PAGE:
Modest proms popular

Youth weary of teen pressure 'stand for truth and righteousness,' hold own dances

As high school prom season wraps up for another year, LDS youth have sought ways to enjoy this tradition without compromising standards of dress, music and morals, as well as without spending excessive amounts of money. One way young people have done this is through what have come to be called "modest proms."

These events, mainly sponsored by stakes and wards, have promoted dress and music standards and have been largely organized by the youth themselves, under direction of local priesthood leaders. Among them are these two recent examples:


Keri Hemming of the Parkway Ward, St. Louis Missouri Stake, volunteered about a year ago at her high school prom. The now-17-year-old helped usher prom-goers to their tables. She left just as the dance was getting under way and saw one student drunk. She also saw the way some youth were dancing. "I didn't want to have that pressure," she recalled during a telephone interview.

Many of her LDS friends at Parkway South High School in Manchester, Mo., shared the same concerns. Keri decided to do something about it. She prepared a flip chart and last September presented it to stake leaders. At a tri-stake Halloween dance, she met with Young Women and Young Men presidents and her "modest prom" was in the works.

After months of meetings, publicity and planning — with a few frayed nerves — some 200 youth, mainly LDS, met April 9 at the stake center in Chesterfield. Keri watched, standing with local newspaper reporters, as modestly dressed youth streamed into the cultural hall for the dinner and dance. "I was really excited," Keri said. "I was kind of nervous. I was hoping everyone would have a good time and have fun. It turned out (to be) a lot of fun. It was great!"

The youth came from four stakes in the area, including some members from Illinois. They danced to music that was screened by Keri and her committee members for inappropriate lyrics. And the youth, because the St. Louis stake hosted the event, didn't have to pay a dime. Quite contrary to the high costs of proms today.

Dana King, director of public affairs in the St. Louis stake, described the evening's festivities: "They just had a great time. There were teens there who otherwise would have not gone to their prom. Keri wanted to make it available to everyone. Everyone felt like they were a child of God. No on felt excluded. The whole time everyone was dancing. There were no wallflowers."

The youth had "dance cards" and were encouraged to dance with several partners. And dance they did.

Afterward, word got out. The article from the St. Louis Post-Dispatch was posted at and Keri has heard from members from throughout the world — all praising her initiative and the event. In fact, one woman, a member living in Brazil, wrote Keri an e-mail. She told Keri she cried when she read the article and wrote, "I was so touched that an LDS youth would go to such great lengths to stand for truth and righteousness."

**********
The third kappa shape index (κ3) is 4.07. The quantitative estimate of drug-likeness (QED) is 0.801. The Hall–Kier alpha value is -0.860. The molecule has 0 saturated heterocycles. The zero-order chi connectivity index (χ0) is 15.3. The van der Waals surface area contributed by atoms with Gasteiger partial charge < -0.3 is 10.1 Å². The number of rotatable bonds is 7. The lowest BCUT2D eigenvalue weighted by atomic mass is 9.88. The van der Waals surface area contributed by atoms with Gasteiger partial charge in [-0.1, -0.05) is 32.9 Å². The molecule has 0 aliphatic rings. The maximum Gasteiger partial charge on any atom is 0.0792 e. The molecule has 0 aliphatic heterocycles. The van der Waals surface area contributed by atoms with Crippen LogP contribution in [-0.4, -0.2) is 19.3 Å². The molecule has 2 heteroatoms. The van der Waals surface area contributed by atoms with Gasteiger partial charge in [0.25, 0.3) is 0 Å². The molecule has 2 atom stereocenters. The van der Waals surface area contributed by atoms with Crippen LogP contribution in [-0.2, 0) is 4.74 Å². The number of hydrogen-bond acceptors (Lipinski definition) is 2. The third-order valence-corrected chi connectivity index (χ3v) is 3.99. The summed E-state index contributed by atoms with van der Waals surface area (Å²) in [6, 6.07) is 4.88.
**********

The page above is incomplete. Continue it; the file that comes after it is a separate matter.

In the Tampa Bay area of Florida, about 170 youth from five stakes took advantage of a "modest prom" held at the Brandon Florida Stake Center. Other stakes participating in the second annual, semi-formal, Junior/Senior Prom were Ft. Myers, St. Petersburg, Tampa and Lakeland.

Calling the dance a "huge success," Carol McKnight, public affairs media specialist in the Brandon stake said, "We had over 70 more youth than last year. It seems to be growing."

Photos were taken of the youth as they entered the building and then were dashed to a nearby business for processing. The youth were pleased to be able to take the photos home with them, Sister McKnight reported. Refreshments, including homemade cookies, were served and when soft drinks ran out, a quick trip to a convenience store replenished the supply.

With increasingly severe attacks on modesty and other moral standards among youth, Sister McKnight said the Brandon stake-sponsored activity was developed to give youth an alternative, but similar activity featuring modest dress, alcohol free refreshments and appropriate music.

The dance, which received local media coverage, was restricted to those 16 years old or older who are juniors or seniors in high school, but was open to members of other faiths in that category who were willing to abide by the standards. Sister McKnight said that made the dance a missionary activity, as well.

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